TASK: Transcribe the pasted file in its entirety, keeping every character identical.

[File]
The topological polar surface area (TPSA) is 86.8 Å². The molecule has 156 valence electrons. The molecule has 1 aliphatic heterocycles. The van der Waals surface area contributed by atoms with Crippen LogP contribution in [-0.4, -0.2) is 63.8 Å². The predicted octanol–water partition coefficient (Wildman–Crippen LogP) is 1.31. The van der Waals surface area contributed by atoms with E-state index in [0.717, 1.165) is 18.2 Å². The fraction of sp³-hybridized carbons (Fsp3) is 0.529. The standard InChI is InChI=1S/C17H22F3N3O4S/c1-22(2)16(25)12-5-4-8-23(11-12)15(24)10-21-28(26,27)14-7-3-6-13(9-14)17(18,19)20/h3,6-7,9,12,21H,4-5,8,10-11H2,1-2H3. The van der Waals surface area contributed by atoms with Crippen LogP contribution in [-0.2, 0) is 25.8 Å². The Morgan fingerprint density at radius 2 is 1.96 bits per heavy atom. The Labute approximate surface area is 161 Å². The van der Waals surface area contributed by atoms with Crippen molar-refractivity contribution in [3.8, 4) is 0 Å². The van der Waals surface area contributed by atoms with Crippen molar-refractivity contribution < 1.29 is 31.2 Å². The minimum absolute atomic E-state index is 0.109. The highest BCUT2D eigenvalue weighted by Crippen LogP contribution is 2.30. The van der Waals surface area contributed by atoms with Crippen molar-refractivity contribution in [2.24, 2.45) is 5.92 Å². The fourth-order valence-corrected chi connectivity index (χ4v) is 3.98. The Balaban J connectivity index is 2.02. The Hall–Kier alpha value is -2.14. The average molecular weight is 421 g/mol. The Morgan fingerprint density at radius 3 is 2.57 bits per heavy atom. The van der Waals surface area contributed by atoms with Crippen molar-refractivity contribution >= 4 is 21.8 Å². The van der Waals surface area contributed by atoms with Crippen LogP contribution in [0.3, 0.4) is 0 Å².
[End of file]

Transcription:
The topological polar surface area (TPSA) is 86.8 Å². The molecule has 156 valence electrons. The molecule has 1 aliphatic heterocycles. The van der Waals surface area contributed by atoms with Crippen LogP contribution in [-0.4, -0.2) is 63.8 Å². The predicted octanol–water partition coefficient (Wildman–Crippen LogP) is 1.31. The van der Waals surface area contributed by atoms with E-state index in [0.717, 1.165) is 18.2 Å². The fraction of sp³-hybridized carbons (Fsp3) is 0.529. The standard InChI is InChI=1S/C17H22F3N3O4S/c1-22(2)16(25)12-5-4-8-23(11-12)15(24)10-21-28(26,27)14-7-3-6-13(9-14)17(18,19)20/h3,6-7,9,12,21H,4-5,8,10-11H2,1-2H3. The van der Waals surface area contributed by atoms with Crippen LogP contribution in [-0.2, 0) is 25.8 Å². The Morgan fingerprint density at radius 2 is 1.96 bits per heavy atom. The Labute approximate surface area is 161 Å². The van der Waals surface area contributed by atoms with Crippen molar-refractivity contribution in [3.8, 4) is 0 Å². The van der Waals surface area contributed by atoms with Crippen molar-refractivity contribution < 1.29 is 31.2 Å². The minimum absolute atomic E-state index is 0.109. The highest BCUT2D eigenvalue weighted by Crippen LogP contribution is 2.30. The van der Waals surface area contributed by atoms with Crippen molar-refractivity contribution in [2.24, 2.45) is 5.92 Å². The fourth-order valence-corrected chi connectivity index (χ4v) is 3.98. The Balaban J connectivity index is 2.02. The Hall–Kier alpha value is -2.14. The average molecular weight is 421 g/mol. The Morgan fingerprint density at radius 3 is 2.57 bits per heavy atom. The van der Waals surface area contributed by atoms with Crippen molar-refractivity contribution >= 4 is 21.8 Å². The van der Waals surface area contributed by atoms with Crippen LogP contribution in [0.3, 0.4) is 0 Å².